New Delhi: Commercial and military jet engine maker GE Aviation, a unit of General Electric Co., plans to spend some $300 million (around Rs1,368 crore) in India ahead of deadline to fulfil its obligations for engine purchases by flag carrier Air India, said country director Nalin Jain.
The so-called offset obligation is part of an order placed by Air India for 111 Airbus and Boeing aircraft in 2005 and 2006, valued at $11 billion at list prices. GE Aviation is the key engine supplier for these aircraft together with CFM International, its 50:50 joint venture with France’s Snecma SA.
GE Aviation undertook to source aircraft engine components from Indian suppliers and invest in India part of the value of the deal to the tune of $300 million.
“We have close to $300 million in offsets. The timeline is till 2020 or so, but we will be able to surpass that,” Jain said in an interview on the sidelines of the India Aviation 2010 air show in Hyderabad earlier this month.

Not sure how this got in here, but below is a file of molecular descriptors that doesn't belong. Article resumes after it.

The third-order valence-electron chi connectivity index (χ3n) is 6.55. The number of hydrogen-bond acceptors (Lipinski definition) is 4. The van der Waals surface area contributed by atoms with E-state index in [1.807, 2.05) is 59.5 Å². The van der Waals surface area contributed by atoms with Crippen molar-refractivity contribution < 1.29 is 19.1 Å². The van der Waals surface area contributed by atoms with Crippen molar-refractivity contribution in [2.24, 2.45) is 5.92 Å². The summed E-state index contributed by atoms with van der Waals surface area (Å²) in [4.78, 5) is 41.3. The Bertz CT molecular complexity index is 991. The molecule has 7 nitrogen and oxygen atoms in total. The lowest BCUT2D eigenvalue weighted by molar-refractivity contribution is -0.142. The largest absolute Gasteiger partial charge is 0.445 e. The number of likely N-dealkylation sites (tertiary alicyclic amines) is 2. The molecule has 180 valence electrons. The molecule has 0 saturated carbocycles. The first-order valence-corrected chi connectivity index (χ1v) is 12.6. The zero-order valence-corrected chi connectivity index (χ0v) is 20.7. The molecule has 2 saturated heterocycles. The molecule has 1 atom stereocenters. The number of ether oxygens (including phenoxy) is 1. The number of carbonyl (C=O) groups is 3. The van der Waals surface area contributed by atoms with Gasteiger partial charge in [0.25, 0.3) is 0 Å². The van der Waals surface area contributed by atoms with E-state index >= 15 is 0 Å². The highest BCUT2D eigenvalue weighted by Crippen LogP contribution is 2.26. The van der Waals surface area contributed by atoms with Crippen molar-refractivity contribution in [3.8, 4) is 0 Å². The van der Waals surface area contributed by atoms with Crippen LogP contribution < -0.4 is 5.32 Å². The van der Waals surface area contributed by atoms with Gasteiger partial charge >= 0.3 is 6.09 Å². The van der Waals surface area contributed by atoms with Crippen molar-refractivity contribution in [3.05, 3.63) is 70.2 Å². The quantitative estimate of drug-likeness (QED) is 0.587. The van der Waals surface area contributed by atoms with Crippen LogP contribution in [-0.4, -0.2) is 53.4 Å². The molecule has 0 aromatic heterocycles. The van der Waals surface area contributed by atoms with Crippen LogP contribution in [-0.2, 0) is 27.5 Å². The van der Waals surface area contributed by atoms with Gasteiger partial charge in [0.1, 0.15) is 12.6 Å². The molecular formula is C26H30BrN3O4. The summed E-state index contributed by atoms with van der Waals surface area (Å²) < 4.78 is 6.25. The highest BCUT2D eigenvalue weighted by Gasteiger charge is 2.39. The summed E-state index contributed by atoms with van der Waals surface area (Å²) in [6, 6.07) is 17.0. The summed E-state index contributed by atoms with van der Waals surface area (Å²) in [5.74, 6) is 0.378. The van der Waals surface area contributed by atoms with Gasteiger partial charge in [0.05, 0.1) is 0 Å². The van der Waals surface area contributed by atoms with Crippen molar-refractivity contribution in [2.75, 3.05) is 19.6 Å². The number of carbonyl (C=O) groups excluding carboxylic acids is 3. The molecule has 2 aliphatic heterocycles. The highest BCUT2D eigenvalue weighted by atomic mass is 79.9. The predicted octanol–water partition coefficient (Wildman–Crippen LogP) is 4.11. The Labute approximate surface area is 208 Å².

Jain said GE had tied up with a dozen manufacturing firms, including Godrej Group and state-owned military plane maker Hindustan Aeronautics Ltd, to source aeronautical components for engines to meet the offset obligations. These include parts for CFM engines.
It has also, in the past 18 months, certified and trained some of these firms to align their standards for components to meet GE requirements. It has tried to bring in foreign firms to develop partnerships with local firms to build a steady supply chain.
Chennai-based Kerns Manufacturing India Pvt. Ltd, an affiliate of US-based Kerns Manufacturing Corp., with stakes owned by south Indian business groups Shivkumar Reddy Group and Babu Group, is a case in point. The facility came up in 2007. In 2009, GE Equity bought a 30% stake in Kerns Manufacturing India for around $2 million. The firm is now a key supplier of GE.
GE and CFM engines are powering 400 aircraft flying in India. They have orders for around 250 engines from Indian carriers.
Ratan Shrivastava, director for aerospace and defence at market researcher Frost and Sullivan, predicted original equipment manufacturers (OEMs) such as GE Aviation would gradually invest more in Indian aerospace manufacturing.
“OEMs, which would require to deliver as part of their deals in civil aviation, would like to build upon the capability on the industrial base present in India—such as design, electronics, avionics, aerospace structures and product maintenance,” Shrivastava said. “In future, as they would have to invest more in India, as a natural progression, they will move up the engineering value chain.”